Posts Tagged ‘Parenting’


How to Say Goodbye in 10 Simple Steps

August 29, 2018
close up of pink rose flower

Photo by Pixabay on

When it comes to saying goodbye, I call BS. It’s not sweet; in fact, it sucks.

I’ve been forced to say a heartbreaking goodbye to my brother, who suffered a long slow death via AIDS. When a vessel burst in my dad’s brain, I whispered an equally sad yet surprising goodbye. I’ve said less permanent but still challenging farewells to hosts of others: friends and family; teachers and students; neighbors and co-workers. I’ve cried my heart out saying goodbye to beloved pets. Even harder, I’ve kissed away my children as they’ve flown into their new lives.

In addition to my personal struggle with parting’s sweet sorrow, my kids have been faced with their own good-byes; with each other, their friends, and the world they’ve always known. While stepping out and into a new life comes with great anticipation, excitement, and potential; it’s also scary, sad, and often riddled with anxiety.

When it comes to saying goodbye, I have few words of wisdom to offer. It doesn’t get easier, but I do know this; it happens—again and again. And avoiding its pain doesn’t work; grief always resurfaces. That said, there are a few things I’ve learned to help ease the process.

  1. Cry; sit with the pain and let yourself cry. Feel all the feels, but then get up. Both are equally important.
  2. Drink water; crying dehydrates.
  3. Be grateful; pick one thing a day and offer thanks.
  4. Walk in nature; it will whisper comfort.
  5. Run. Draw. Pound on a drum. Do something to channel your emotions.
  6. Hug an animal.
  7. Organizing shifts energy.
  8. If you have a garden, tend to it. If you don’t, buy a plant.
  9. Listen to music and read a book; any and all.
  10. Know that your feelings are normal. Know it is hard. Know you will survive.

Saying good-bye stinks, but it can be managed. Instead of burying the sadness, take care of yourself. It doesn’t make it easy, but it makes it easier.



Awareness in the Air

June 27, 2009

Expect this to be a day of Healing, Awareness, Harmony, and Gentle Order.

-Naomi Rose

Not this day. Where’s the Healing? Awareness? Harmony? Ha! Definitely no Gentle Order on this travel day.

It began with no running water and yes, I had to fly. On an airplane. Although believe me, I would have preferred to fly on the wings of some magical dragon.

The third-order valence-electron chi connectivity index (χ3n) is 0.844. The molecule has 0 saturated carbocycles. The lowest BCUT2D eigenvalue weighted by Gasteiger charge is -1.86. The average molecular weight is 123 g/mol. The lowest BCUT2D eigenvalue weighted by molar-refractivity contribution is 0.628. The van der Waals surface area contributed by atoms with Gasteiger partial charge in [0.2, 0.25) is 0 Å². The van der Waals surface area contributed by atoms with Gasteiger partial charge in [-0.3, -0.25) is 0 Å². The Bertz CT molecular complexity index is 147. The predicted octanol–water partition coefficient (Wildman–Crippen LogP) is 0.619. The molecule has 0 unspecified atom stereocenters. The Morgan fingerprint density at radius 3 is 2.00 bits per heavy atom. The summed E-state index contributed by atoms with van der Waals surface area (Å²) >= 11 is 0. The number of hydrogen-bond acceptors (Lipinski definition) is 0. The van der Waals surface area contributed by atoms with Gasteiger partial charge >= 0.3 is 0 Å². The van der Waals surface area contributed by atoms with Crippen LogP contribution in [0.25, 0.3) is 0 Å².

Travel days start early in the great white north. Two things are necessary at 4:30 a.m., a shower and a cup of coffee. I got neither.

Instead, I put a baseball cap on my fine looking hair, piled three kids into the car, and drove. Not so far. Within fifteen miles, my youngest threw-up. We arrived at the airport, changed clothes, and found coffee. Until someone ran into me and spilled it all over my jacket. At least coffee smells better than throw-up. Maybe that was my healing harmony.

Maybe not. My husband said good-bye at security check, and my two-year-old performed a stellar tantrum. She cried so hard that snot slid down her nose and onto my shoulder. It didn’t help that I had to send her doll through an x-ray machine. Ever try to remove a screaming toddler’s shoes in front of a hundred strangers ready to call you a bad mom if you raise your voice? So okay, maybe my day did have some awareness.

By now, we were late, so we ran. I hauled three kids, two pink backpacks, and a suitcase of my own down the corridor as fast as I could. You know that feeling you get when you wonder, gee, will I see someone I know travelling? I prayed NOT to have that happen. Apparently, it was not a day for prayers. A voice from aisle ten said, “Hi Carrie”. It was hard to find a good response with coffee, vomit, and sweat settling on my skin. I bit my tongue and said hi with as much gentle order as I could muster.

I won’t bore you with the details on the plane. If you have kids, you know what flying’s like and if you don’t, you’ve probably had to sit near kids. You know too. Fun, fun.

We arrived in Detroit, and no one at baggage claim came with a cart and a hand out. Too bad. I would have paid big bucks for help. How do moms travel with strollers, car seats, suitcases and exhausted kids? I don’t remember.

After waiting in a long line with whiney kids, we smashed into a compact rental car and headed for McDonalds. Nothing like a McShake to improve the day, until of course, a truck swerves into another truck. Brakes slammed, and I skidded off the road. Safely, thankfully. However, the backpacks behind my kids’ heads slid onto their heads and caused them to spill all the milkshakes and food down their fronts. More tears.